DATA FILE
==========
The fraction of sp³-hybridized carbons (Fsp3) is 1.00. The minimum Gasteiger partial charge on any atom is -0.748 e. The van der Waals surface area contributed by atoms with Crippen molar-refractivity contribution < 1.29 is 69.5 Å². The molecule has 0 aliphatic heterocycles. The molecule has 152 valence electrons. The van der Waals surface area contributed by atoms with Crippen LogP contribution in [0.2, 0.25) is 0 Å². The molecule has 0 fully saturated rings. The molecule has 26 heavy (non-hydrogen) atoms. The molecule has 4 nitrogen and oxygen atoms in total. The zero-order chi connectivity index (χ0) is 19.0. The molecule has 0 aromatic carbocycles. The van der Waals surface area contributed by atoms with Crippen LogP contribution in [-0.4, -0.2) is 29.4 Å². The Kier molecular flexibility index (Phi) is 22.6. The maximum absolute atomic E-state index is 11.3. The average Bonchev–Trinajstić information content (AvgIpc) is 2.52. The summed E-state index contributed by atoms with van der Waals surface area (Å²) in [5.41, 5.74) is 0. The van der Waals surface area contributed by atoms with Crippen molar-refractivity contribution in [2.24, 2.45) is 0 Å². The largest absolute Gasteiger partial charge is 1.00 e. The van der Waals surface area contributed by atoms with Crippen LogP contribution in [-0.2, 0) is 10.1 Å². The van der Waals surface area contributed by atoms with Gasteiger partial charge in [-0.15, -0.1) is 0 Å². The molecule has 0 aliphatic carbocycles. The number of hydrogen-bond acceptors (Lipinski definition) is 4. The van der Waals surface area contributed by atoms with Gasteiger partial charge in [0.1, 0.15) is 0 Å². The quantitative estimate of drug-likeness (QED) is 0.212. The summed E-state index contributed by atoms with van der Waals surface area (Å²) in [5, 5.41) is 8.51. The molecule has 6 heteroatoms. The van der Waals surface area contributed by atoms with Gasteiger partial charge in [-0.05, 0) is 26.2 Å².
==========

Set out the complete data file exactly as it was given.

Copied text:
The fraction of sp³-hybridized carbons (Fsp3) is 1.00. The minimum Gasteiger partial charge on any atom is -0.748 e. The van der Waals surface area contributed by atoms with Crippen molar-refractivity contribution < 1.29 is 69.5 Å². The molecule has 0 aliphatic heterocycles. The molecule has 152 valence electrons. The van der Waals surface area contributed by atoms with Crippen LogP contribution in [0.2, 0.25) is 0 Å². The molecule has 0 fully saturated rings. The molecule has 26 heavy (non-hydrogen) atoms. The molecule has 4 nitrogen and oxygen atoms in total. The zero-order chi connectivity index (χ0) is 19.0. The molecule has 0 aromatic carbocycles. The van der Waals surface area contributed by atoms with Crippen LogP contribution in [-0.4, -0.2) is 29.4 Å². The Kier molecular flexibility index (Phi) is 22.6. The maximum absolute atomic E-state index is 11.3. The average Bonchev–Trinajstić information content (AvgIpc) is 2.52. The summed E-state index contributed by atoms with van der Waals surface area (Å²) in [5.41, 5.74) is 0. The van der Waals surface area contributed by atoms with Crippen molar-refractivity contribution in [2.24, 2.45) is 0 Å². The largest absolute Gasteiger partial charge is 1.00 e. The van der Waals surface area contributed by atoms with Crippen LogP contribution in [-0.2, 0) is 10.1 Å². The van der Waals surface area contributed by atoms with Gasteiger partial charge in [-0.15, -0.1) is 0 Å². The molecule has 0 aliphatic carbocycles. The number of hydrogen-bond acceptors (Lipinski definition) is 4. The van der Waals surface area contributed by atoms with Gasteiger partial charge in [0.1, 0.15) is 0 Å². The quantitative estimate of drug-likeness (QED) is 0.212. The summed E-state index contributed by atoms with van der Waals surface area (Å²) in [5, 5.41) is 8.51. The molecule has 6 heteroatoms. The van der Waals surface area contributed by atoms with Gasteiger partial charge in [-0.05, 0) is 26.2 Å².